Based on what we know about the body’s ability to thermoregulate, we can understand that if we use cold therapy over an injury it’s going to constrict the blood vessels in the area and direct blood away from it. If you have a hot or swollen joint, ice can be a great adjunct to help control inflammation and aid in the healing process.
Are you feeling “hot, hot, hot”?
Now that we know about what heat can do to the body, let’s talk about what adding a heat pack to your skin can do. Once you’ve added some heat on your body, we understand that it helps open up the blood vessels around the area. Your body senses the heat and thinks “hey, this isn’t 37.5 degrees celcius, so lets widen the blood vessels in an attempt to cool it down” – which helps to relax the tissues in the area. This can be great for a tight or stiff muscle but if you’ve got swelling in the area stay away from the heat!
Part 3: So When Do I Use Ice Vs Heat?
So, do I ice it or heat it?
This an interesting question … to keep it simple: if your injury is not hot, swollen or red either will actually work! Both heat and cold place a strong input onto the skin which the brain senses and feels. As a result, the use of treatment really comes down to your personal preference. Most people prefer the warm and soothing sensation of heat, but hey there are Dr. Freeze’s out there is well.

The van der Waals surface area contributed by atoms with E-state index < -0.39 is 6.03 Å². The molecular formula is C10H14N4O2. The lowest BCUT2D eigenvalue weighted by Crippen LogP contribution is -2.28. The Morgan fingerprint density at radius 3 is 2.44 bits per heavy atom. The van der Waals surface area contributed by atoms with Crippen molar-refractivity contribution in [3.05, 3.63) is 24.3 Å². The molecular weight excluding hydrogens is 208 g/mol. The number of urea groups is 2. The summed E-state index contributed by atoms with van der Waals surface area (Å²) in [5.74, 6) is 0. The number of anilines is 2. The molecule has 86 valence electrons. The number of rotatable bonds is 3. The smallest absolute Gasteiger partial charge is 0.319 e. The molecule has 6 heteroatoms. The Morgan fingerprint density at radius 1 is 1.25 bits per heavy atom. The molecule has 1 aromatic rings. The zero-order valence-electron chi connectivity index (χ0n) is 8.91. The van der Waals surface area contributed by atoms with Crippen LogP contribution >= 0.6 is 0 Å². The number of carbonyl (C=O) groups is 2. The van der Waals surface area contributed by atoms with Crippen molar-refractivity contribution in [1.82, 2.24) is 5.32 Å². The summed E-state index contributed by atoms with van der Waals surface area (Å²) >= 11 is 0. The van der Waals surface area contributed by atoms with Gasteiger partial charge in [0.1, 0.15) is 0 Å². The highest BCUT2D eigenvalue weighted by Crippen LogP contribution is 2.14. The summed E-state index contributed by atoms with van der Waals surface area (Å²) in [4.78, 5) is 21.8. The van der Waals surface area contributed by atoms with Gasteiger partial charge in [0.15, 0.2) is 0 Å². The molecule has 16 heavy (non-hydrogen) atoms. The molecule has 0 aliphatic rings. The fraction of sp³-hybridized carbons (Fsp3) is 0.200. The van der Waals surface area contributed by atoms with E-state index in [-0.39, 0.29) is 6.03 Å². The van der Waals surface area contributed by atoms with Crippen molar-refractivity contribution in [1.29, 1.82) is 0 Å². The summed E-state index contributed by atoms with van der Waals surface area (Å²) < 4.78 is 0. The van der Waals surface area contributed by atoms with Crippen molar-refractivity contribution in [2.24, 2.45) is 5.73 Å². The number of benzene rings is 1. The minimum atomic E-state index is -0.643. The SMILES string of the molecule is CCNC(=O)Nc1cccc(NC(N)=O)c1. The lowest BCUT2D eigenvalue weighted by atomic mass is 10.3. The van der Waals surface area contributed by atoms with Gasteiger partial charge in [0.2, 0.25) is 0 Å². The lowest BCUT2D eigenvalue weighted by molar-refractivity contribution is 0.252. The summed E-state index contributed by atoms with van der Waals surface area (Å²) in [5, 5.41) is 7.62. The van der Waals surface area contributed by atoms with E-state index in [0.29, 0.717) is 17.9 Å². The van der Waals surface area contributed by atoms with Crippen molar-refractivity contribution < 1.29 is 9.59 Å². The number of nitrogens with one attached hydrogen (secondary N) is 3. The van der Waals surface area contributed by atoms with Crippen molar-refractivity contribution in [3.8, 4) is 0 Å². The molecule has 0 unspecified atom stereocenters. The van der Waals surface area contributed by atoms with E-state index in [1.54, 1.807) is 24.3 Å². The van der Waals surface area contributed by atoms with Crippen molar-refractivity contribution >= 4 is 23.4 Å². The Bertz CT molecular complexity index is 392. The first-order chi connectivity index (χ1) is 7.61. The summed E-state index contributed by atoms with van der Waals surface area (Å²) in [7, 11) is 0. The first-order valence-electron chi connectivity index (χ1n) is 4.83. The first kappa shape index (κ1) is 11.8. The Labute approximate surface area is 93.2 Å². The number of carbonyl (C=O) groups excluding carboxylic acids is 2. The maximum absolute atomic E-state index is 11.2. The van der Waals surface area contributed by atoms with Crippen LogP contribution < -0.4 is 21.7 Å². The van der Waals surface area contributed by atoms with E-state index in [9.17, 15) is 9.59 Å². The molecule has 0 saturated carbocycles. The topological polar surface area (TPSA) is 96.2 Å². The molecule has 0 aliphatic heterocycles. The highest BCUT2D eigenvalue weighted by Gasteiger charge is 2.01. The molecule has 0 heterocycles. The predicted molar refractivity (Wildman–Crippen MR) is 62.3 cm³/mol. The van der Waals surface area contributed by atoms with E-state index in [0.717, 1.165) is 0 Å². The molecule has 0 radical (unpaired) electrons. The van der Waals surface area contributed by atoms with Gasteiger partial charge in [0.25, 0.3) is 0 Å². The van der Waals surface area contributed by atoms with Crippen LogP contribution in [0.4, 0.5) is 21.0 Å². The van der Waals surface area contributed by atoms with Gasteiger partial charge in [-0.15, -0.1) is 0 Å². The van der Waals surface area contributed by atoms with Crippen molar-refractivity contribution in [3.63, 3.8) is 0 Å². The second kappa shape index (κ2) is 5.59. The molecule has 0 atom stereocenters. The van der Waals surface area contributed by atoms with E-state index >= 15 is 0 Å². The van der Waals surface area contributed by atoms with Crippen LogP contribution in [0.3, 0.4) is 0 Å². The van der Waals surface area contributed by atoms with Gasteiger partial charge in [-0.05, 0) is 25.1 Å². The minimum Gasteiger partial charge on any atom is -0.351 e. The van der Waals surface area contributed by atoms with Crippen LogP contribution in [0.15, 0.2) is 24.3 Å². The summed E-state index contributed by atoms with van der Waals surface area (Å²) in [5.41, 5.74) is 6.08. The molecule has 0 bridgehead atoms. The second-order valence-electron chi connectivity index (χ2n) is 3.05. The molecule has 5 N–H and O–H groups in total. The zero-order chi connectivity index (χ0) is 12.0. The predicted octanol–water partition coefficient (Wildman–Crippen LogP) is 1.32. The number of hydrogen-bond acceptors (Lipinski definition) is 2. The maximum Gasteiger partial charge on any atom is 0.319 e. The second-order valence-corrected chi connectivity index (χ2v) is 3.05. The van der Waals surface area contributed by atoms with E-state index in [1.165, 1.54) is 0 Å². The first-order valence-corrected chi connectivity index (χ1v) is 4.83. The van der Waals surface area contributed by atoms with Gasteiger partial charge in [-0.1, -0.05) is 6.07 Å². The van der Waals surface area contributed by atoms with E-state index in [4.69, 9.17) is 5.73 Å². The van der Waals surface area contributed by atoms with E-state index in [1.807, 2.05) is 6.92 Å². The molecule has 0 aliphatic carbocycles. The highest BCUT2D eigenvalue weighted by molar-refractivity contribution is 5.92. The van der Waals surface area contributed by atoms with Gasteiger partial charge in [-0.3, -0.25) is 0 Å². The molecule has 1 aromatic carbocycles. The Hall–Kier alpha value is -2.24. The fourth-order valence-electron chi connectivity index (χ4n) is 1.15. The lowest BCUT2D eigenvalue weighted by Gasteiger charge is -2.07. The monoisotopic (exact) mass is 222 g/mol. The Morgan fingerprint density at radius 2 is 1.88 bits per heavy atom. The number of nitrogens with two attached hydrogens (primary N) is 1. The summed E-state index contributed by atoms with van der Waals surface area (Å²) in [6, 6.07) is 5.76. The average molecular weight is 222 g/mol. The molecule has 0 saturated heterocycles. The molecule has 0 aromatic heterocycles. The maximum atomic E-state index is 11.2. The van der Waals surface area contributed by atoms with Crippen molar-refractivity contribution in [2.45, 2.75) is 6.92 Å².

Inflammation and swelling of a fresh injury
Swelling brings healing factors to the area so we don’t want to completely diminish this process. As a general rule of thumb use cold therapy on an acute injury during the first 24-48 hours of treatment, but for no more than 10-15 minutes at at a time. The use of compression is often a helpful adjunct in this case.
If you have a tight muscle increasing blood flow to the area will have a relaxing effect on it. Now I know a tool that would work great for that. Don’t you? Heat! Apply heat to an area for 10-15 minutes can really help to relax the muscles in the area and improve your movement. Just remember to keep the temperature comfortable. Excessive heat doesn’t really speed things up or make them any better.
If you have a stiff muscle or joint we know that if we can find a way to increase the blood flow to the area we will have a relaxation effect over the area. Now I know a tool that would work great for that don’t you? Heat!
Now we have to be careful here because sometimes after an acute injury we can have swelling into joints and/or muscles areas which can also be perceived as stiffness. If this is the case, cold therapy would be your best bet. If you’re unsure check in with a health practitioner that your trust – e.g. doctor, nurse, massage therapist, physiotherapist.
As wonderful as cold and hot therapy can be it’s important to remember that any treatment used in the extreme can have adverse affects on the body. For instance, both hot and cold can cause skin burns or tissue damage if you are extreme or excessive, so be careful! Ensure that the temperature of the modalities you are using are always comfortable and regularly check the area for signs of redness, changes in skin texture, or loss of skin sensation.
Moreover, when you are modulating the blood flow of the body you are also modulating your heart rate. So keep an eye on this as well. If you have any concerns about this, follow-up with your family physician before proceeding.
Let’s find your program.